Cultivating Empathy While Rejecting the Anecdote
Understanding someone’s experience is important. It puts you into their point of view – their world. You begin to grasp why they say what they say and why they do what they do.
I believe this is especially crucial with those we do not know or who exist outside the main power structures. Empathy is a cultivated skill and the people it should be used the most on is the abused, the poor, the outsider, and the powerless. Their stories often are ignored, further marginalizing them outside the norm. Storytelling can be an empowering process and can help people to know one another.
While I am an advocate for always listening to and respecting the way a person views their experience, I am also against deriving opinions based on anecdotes. It is vital to hear people’s stories, but these stories make up a larger body of truth. Reality is large and almost unknowable, a diversity of perspectives and statistics help point to a broader picture – increasingly fuzzy and complex.
It is easy to take something we hear offhand and to take it as a truth. We hear the story of someone told by someone who heard it from someone and subconsciously our view on that particular subject is shaped. I’ve written about this before, how we need to assure that the voices we take in are diverse to avoid accidental bias; recently though I’ve been thinking about the tension that comes with listening to people’s stories and avoiding accepting anecdotal evidence as fact.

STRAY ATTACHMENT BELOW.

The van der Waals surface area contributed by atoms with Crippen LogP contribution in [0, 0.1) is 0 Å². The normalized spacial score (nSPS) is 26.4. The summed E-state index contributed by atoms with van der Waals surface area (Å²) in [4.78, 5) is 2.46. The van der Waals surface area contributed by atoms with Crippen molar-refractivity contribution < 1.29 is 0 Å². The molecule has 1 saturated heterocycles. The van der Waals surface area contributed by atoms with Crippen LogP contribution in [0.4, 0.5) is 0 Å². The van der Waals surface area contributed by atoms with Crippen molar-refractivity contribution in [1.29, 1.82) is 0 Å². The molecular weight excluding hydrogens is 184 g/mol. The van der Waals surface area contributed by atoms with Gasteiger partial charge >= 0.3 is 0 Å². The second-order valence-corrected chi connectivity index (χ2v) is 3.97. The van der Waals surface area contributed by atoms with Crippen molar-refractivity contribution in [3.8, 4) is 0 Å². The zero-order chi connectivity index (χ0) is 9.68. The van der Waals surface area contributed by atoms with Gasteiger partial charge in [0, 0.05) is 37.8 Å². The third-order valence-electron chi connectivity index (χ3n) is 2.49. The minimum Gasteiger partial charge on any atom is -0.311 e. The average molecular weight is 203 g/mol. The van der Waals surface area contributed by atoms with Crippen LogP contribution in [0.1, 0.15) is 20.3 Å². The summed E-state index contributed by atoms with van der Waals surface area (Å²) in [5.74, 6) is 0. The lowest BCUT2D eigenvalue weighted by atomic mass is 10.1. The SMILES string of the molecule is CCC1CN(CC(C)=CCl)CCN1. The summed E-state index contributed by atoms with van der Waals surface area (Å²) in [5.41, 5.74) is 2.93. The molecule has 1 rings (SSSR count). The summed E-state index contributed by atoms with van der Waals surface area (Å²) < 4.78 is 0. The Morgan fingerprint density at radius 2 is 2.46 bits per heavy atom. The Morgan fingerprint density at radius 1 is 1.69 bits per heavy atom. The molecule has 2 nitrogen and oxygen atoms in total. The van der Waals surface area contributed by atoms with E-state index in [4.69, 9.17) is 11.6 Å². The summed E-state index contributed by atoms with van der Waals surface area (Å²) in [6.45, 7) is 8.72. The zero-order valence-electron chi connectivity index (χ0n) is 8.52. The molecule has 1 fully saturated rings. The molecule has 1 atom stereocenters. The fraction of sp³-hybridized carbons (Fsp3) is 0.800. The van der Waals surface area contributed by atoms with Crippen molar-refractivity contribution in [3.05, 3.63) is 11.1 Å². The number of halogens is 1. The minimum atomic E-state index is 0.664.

Take for example the recent events in Ferguson where people have rioted in protest against police brutality. My own experience of police officers is great, my grandfather was a police officer, and I’ve seen them take control of escalating situations with respect to everyone involved. They make me feel safe and comfortable. On the other hand, I must take into account the experience of black Americans in urban areas such as Ferguson who say that they are targeted because of their look or socioeconomic status. Their voices must be taken into account. Yet what about the perspective of the police officer as my friend who is a police officer provided his insight of what it is like to be a cop in the comments of another piece I wrote.
I could trust my own experience, telling people they are crazy for thinking any other way, because I’ve never felt that way. I could choose to only listen to the experience of someone who was mistreated by the police and tell myself that all police are arrogant, racist, or power-hungry. I could choose to only listen to stories of people who have been greatly helped by the police and think that police officers are all-around good people regardless of any context. There are many options and sometimes it is easy to choose one and just ignore the rest.
We do not easily accept complexity, we can easily brush off someone’s story when it doesn’t cohere or we can take the story of another and allow it to shape our whole viewpoint. Neither gets us to the truth, but it is comforting and that’s what we like.